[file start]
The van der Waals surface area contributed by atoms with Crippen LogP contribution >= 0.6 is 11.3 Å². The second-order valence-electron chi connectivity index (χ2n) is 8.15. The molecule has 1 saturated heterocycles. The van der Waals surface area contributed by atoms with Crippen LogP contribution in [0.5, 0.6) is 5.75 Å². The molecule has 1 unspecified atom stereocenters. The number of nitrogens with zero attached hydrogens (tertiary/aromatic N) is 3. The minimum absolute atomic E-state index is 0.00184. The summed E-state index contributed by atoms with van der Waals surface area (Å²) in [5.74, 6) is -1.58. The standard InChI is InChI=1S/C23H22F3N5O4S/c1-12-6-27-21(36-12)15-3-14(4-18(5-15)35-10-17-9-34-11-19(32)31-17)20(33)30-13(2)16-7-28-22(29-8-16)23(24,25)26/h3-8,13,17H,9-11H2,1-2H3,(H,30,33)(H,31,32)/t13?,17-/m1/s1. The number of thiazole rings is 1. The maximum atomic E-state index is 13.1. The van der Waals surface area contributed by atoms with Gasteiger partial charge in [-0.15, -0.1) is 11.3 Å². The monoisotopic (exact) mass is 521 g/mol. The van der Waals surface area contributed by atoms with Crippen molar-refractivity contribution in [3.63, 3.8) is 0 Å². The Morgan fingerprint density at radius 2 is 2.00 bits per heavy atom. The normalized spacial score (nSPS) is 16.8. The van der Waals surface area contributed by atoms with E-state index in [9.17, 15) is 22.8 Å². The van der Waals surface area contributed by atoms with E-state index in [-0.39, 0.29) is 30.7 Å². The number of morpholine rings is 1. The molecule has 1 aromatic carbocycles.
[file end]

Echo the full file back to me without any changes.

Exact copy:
The van der Waals surface area contributed by atoms with Crippen LogP contribution >= 0.6 is 11.3 Å². The second-order valence-electron chi connectivity index (χ2n) is 8.15. The molecule has 1 saturated heterocycles. The van der Waals surface area contributed by atoms with Crippen LogP contribution in [0.5, 0.6) is 5.75 Å². The molecule has 1 unspecified atom stereocenters. The number of nitrogens with zero attached hydrogens (tertiary/aromatic N) is 3. The minimum absolute atomic E-state index is 0.00184. The summed E-state index contributed by atoms with van der Waals surface area (Å²) in [5.74, 6) is -1.58. The standard InChI is InChI=1S/C23H22F3N5O4S/c1-12-6-27-21(36-12)15-3-14(4-18(5-15)35-10-17-9-34-11-19(32)31-17)20(33)30-13(2)16-7-28-22(29-8-16)23(24,25)26/h3-8,13,17H,9-11H2,1-2H3,(H,30,33)(H,31,32)/t13?,17-/m1/s1. The number of thiazole rings is 1. The maximum atomic E-state index is 13.1. The van der Waals surface area contributed by atoms with Gasteiger partial charge in [-0.15, -0.1) is 11.3 Å². The monoisotopic (exact) mass is 521 g/mol. The van der Waals surface area contributed by atoms with Crippen molar-refractivity contribution in [3.63, 3.8) is 0 Å². The Morgan fingerprint density at radius 2 is 2.00 bits per heavy atom. The normalized spacial score (nSPS) is 16.8. The van der Waals surface area contributed by atoms with E-state index in [9.17, 15) is 22.8 Å². The van der Waals surface area contributed by atoms with E-state index in [-0.39, 0.29) is 30.7 Å². The number of morpholine rings is 1. The molecule has 1 aromatic carbocycles.